Personally…

I think it’s adorable when someone calls me sounding apologetic and forlorn because they need to make a major change to one of the events managed by Tharp Parties and Events Ltd. (A division of Big Bureaucracy Productions).

Look, chief, we all work for someone. You answer to your bosses. I answer to mine. If yours and mine provide conflicting guidance and we can’t sort it out together, I have absolutely no problem pushing it up the chain for resolution somewhere at echelons higher than reality. Your bosses and mine are allegedly professional adults who should be more than capable of decision making when their staff can’t come to agreement.

Believe me when I tell you that if you come to me saying “I know this is going to blow a hole in the schedule, but my bosses don’t want to do A, B, or C,” I’m just going to shrug, pass the word to the next level up, and move on with the day. The chance of my taking it personally is precisely zero-point-zero.

You see, there are a limited number of hours in the day and I’ve only got so much energy to apply to whatever batshit crazy things happen during any given 24-hour period. I do my level best to wast as little of that time and energy on anything that is absolutely beyond my ability to control or even to exert influence upon.

So, you see, if you ever find yourself in a position of delivering me “bad news,” and I take it with what might generously be called ambivalence, know that it’s not exactly because I don’t care, but rather because even as you were speaking, I assessed the situation as being something well outside my scope and I’ve already made the decision to refer it to higher for further evaluation and action.

I’m nothing if not a man who recognizes his own professional limitations.

Back seat planner…

You all have probably heard of back seat drivers. You know, those pain in the ass people who ride along with you and critique everything from your speed to your turn management to the placement of your mirrors. The same thing happens when you plan a big event. You end up with a few (probably) well intentioned know-it-alls who want to understand every irrelevant detail of why things are happening the way they are. Back seat planners are the absolute worst… mostly because the answer to their endless litany of questions is either a) Provided in meetings they didn’t attend; b) Was a decision made at echelons higher than reality at an equal and opposite organization; c) An unplanned expedient measure executed on the fly with little or no prior coordination; d) Caused by someone who failed to follow guidance that everyone else clearly received; or e) A complete and total cockup caused by any number of both preventable and yet unforeseen circumstances.

It’s fun that anyone thinks I might exercise the all-knowing prerogatives of the Great and Powerful Oz… but the reality is that on a good day, I’m just keeping most of it together through the exercise of personal will and determination, decent relationships with a few of the other planners, and a complete willingness to call audibles on the fly and hope for the best.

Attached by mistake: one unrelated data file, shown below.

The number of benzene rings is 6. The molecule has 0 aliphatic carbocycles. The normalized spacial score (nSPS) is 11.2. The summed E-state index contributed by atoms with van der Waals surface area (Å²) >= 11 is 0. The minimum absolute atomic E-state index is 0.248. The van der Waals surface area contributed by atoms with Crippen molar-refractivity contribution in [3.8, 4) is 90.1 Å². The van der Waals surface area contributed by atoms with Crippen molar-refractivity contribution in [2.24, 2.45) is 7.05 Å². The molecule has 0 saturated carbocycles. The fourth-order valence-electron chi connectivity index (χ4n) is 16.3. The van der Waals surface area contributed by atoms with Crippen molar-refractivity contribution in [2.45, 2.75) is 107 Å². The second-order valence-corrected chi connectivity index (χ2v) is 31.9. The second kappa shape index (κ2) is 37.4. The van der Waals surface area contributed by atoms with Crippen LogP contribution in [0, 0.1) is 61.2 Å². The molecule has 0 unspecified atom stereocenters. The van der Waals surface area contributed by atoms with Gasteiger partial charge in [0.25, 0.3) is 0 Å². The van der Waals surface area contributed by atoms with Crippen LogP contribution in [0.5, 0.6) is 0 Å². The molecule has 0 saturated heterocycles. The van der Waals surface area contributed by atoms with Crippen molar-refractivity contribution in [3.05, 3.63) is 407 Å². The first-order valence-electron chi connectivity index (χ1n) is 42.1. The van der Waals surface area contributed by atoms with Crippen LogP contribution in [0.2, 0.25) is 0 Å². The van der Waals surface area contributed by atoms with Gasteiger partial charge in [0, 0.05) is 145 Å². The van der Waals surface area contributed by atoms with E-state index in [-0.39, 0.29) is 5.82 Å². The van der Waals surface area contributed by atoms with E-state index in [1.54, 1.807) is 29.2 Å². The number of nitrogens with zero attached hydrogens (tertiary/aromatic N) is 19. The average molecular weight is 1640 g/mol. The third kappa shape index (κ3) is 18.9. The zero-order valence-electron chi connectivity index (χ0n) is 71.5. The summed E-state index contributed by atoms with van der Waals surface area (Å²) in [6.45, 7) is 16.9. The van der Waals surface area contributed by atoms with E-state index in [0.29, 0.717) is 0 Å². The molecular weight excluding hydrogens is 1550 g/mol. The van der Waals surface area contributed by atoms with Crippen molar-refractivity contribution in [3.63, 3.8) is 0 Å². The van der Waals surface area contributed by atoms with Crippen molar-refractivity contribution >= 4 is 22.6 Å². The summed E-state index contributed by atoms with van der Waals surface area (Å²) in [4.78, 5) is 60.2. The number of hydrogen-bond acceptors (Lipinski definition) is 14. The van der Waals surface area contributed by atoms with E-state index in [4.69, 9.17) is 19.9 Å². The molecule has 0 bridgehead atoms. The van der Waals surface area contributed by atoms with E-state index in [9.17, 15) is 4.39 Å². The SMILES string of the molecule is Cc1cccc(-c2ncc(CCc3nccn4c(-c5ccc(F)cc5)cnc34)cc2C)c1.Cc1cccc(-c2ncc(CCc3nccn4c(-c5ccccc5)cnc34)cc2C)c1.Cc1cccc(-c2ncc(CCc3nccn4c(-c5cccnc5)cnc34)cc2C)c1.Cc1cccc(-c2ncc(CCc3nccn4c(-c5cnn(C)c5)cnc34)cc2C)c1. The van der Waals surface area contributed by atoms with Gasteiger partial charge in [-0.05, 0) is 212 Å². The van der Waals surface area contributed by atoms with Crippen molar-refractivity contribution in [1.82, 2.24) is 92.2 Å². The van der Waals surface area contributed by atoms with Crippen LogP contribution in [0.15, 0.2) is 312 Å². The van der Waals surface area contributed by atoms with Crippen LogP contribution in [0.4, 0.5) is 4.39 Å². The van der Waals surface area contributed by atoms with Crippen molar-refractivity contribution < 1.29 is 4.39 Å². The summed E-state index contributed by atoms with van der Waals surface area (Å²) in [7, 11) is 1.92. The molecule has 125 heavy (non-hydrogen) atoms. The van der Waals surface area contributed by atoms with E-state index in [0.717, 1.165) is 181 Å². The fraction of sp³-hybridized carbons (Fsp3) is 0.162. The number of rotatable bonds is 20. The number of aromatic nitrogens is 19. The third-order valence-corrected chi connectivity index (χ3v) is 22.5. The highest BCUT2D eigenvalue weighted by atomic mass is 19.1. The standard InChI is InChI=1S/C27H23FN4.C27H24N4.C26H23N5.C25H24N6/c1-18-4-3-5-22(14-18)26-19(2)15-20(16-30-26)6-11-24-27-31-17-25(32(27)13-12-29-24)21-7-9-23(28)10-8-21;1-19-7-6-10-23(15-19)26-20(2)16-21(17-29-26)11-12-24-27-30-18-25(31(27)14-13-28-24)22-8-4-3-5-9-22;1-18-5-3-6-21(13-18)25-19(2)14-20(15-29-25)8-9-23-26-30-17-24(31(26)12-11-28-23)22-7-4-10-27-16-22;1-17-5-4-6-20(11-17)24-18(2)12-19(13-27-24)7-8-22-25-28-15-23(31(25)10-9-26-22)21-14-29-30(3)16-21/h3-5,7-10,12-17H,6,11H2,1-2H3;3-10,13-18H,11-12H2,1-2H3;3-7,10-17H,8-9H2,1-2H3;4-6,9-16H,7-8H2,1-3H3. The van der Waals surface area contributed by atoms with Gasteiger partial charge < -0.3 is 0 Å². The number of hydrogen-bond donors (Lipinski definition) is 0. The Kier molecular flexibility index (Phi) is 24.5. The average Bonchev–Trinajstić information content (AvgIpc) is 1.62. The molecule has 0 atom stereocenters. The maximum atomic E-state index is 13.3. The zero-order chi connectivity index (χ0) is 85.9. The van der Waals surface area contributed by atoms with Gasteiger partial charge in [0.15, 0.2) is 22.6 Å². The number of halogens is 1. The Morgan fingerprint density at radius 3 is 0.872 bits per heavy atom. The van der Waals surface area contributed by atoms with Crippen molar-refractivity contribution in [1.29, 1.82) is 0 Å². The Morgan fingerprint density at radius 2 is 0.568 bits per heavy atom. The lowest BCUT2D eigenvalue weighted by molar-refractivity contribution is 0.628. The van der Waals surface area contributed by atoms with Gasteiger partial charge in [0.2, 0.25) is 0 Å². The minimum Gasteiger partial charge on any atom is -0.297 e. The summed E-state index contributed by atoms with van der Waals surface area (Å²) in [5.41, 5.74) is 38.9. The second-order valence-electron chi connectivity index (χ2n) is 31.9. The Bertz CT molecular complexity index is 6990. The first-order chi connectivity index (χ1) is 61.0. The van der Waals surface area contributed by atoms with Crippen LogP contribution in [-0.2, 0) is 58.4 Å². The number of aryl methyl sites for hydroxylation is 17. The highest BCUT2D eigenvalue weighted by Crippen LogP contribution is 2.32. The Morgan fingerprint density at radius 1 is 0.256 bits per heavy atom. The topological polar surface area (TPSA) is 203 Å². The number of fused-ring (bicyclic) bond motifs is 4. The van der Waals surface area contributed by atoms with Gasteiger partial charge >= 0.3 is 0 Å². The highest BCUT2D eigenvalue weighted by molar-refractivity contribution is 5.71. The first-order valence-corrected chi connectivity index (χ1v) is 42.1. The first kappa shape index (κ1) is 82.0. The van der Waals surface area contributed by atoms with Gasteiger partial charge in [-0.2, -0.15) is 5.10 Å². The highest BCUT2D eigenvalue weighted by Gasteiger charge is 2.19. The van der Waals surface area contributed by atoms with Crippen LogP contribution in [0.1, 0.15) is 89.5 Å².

No plan, you see, survives first contact. It’s a notion which you’d think people in this line of work would have a passing familiarity.

On the week before…

Next week will be my personal version of hell, featuring 12 hour days, 750 of my new best friends all crammed into one room, and having all the responsibility to make it go right, none of the authority to make any actual decisions, and every bit of the blame if the wheels fall off for any reason. If I were in any way in control of my own destiny this would basically be the very last thing in which I would ever knowingly engage. Yet, party planning sticks with me from job to job like some kind of Gypsy curse.

If next week is hell, this week is a strong contender for that title. It’s the week in which everyone who has been ignoring the impending arrival of hell week has their “oh shit” moment and realizes if they don’t do something they’re going to look like utter twatwaffles in front of a live studio audience. When I was teaching this was the part of the year when I got to tell students that no, they really were going to fail because they didn’t bother to do any homework. I’m told, however, that letting these people fail, regardless of how deserving they may be of it, is “unprofessional.”

It all means that in many ways I’m spoon feeding adult humans a lot of information that was previously made available in slides, and memos, and email, and through various and sundry face to face conversations. I’m paying for the same ground five or six times a day in some cases… and paying for the same ground over and over and over again makes Jeff very, very surly.

Whatever else may be in doubt this week, you can rest assured that behind this serene exterior is a stroke or heart attack just waiting for the right moment to strike me down.